Social Media

5 Tips for School Social Media Etiquette

May 14, 2019

A note from Digistorm: This post was originally published in May 2017. We’ve updated it to include more valuable, relevant content and more recent statistics.

Platforms like Twitter, Facebook and Instagram heavily infiltrate our daily lives, to the point where they’re a key form of communication for both personal and business use. They’re so seamlessly integrated into our day-to-day that we can often forget that the internet is forever. Unlike in-person communication, if you’re not careful, everyone can see what you’re doing. Heavy, we know.


Social feed


Consequently, we have to remember that social media operates by a set of unspoken rules, at least when you’re running business pages for your school. The platform may open itself up to a communication style with fewer boundaries and guidelines, but don’t let this fool you — being professional online is just as important as it is in a formal meeting or workplace. If you’re in charge of your school’s social media sites, it’s super important to be up to speed with etiquette. To help you get there, we’ve put together our five best tips for better social media etiquette.


Start with the basics

This may seem like common knowledge to some, but we’re going to say it a little louder for the people in the back — grammar and spelling matter! Getting these correct not only benefits your professionalism, but avoids any uncomfortable social interactions with grammar-mad followers. Be sure to proofread, use your spellcheck, and if all else fails, invest in a program like Grammarly to check everything for you. We promise it’s worth the attention!


Consider your brand voice

Just as branding is central to the success of your website and blog posts, it’s an important factor to consider on social media. In particular, you’ll want to keep a consistent voice that fits in line with your overall brand persona. The nature of networks like Facebook and Twitter may warrant less formal language, but don’t get too relaxed — particularly in the education sector, it’s really important to remain professional. After all, your social media profiles will be a point of call for prospective parents, so put your best foot forward. Use language that is professional and shows authority and knowledge, but conversely, be wary of coming across as too information-heavy.


Don’t oversaturate

Social media 101: use hashtags, right? Well, we’re here to tell you it’s an extent. Here at Digistorm, we subscribe to the ‘everything in moderation’ philosophy (as evidenced by our snack bar) which definitely applies to hashtags, emojis and other secondary additions to your social media posts. It’s quite easy to overload on these kinds of things when they add a lot of value to a post, but consider the impression that you’re making. The last thing you want to do as a school is come off as spammy or over-eager.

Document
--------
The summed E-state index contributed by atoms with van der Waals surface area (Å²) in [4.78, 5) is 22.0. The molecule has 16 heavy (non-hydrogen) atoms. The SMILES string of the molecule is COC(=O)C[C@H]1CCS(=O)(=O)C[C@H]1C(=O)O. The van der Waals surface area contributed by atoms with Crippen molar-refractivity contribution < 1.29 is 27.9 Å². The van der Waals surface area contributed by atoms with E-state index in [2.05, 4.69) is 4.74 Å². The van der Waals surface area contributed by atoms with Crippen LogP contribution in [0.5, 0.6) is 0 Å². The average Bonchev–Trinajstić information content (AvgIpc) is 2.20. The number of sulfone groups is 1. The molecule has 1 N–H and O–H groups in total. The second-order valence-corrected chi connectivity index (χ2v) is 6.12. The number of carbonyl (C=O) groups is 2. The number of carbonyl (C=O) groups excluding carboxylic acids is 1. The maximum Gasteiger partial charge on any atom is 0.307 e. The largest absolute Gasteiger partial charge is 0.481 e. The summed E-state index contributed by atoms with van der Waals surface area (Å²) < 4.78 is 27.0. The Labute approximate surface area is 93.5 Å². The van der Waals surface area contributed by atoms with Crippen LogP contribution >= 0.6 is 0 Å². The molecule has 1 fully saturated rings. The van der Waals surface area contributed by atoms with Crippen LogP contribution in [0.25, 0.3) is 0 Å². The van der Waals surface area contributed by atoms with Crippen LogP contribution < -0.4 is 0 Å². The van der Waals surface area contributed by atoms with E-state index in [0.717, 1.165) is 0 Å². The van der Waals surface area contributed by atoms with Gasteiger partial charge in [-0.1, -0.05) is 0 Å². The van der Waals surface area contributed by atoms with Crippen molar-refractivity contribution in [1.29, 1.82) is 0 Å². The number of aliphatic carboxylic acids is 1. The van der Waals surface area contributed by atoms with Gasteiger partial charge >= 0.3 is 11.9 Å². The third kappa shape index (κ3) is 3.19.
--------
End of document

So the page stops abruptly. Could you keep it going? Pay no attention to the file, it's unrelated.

When creating a post on Instagram, opt for 3-5 relevant hashtags in the body of your text. If you really want to drum up engagements by skirting the 20 hashtag limit, try adding these in as a comment, or tabbing down a few lines in your caption so they’re a little more hidden. On Facebook, we’d recommend steering clear of hashtags — research suggests posts fare better without one, anyway. The same overall notion applies to emojis. Keep ‘em concise, relevant and readable.


Permissions are important

Ever had a tagged photo pop up on your Facebook without your permission? We can hear you groaning on the other side of your screen, and we completely agree — it’s not appreciated. The same principle applies to posting photos of students without their parents’ permission, although the reasoning behind this is much heavier, and relates to an invasion of privacy. Make sure your staff are explicitly seeking out permission from parents before posting photos of their children online, as these can travel far and wide amongst your networks!


Lead by example

It’s increasingly common for school-aged kids to be active on social media, with a huge 94% of people aged 12-24 using at least one social platform. So, you can safely assume that a good chunk of your students will be on social media, and thus will have access to all of your pages and posts. This means you need to be leading by example online. To encourage your students to be respectful and positive, ensure you’re doing the same. It’s also important to use inclusive messaging in your posts, and to deal with criticism in a constructive manner. By doing all of this, you’ll ensure your community stays safe, friendly and polite.


Reply — quick smart!

Just as social media sites are platforms for sharing priceless moments, they’re also integral to facilitating conversations within your school community. Social media has become another channel for customer service, through the direct messaging function on platforms like Facebook and Instagram, as well as on-page comments and posts.

As a result, it’s important to be as active and engaged as possible! With every comment or message, you’re presented an opportunity to connect with a member of your audience. Always reply to comments in an orderly fashion, either reinforcing positive comments or resolving negative ones. Use polite language and be sure to empathize if people are exhibiting frustration. Pro tip: if you do come across a frustrated comment, suggest you shift to direct messaging for resolution so the conversation is not visible to the public.


We hope you’ve found these etiquette tips helpful — happy posting! For more social media help, check out these important Instagram tips for schools.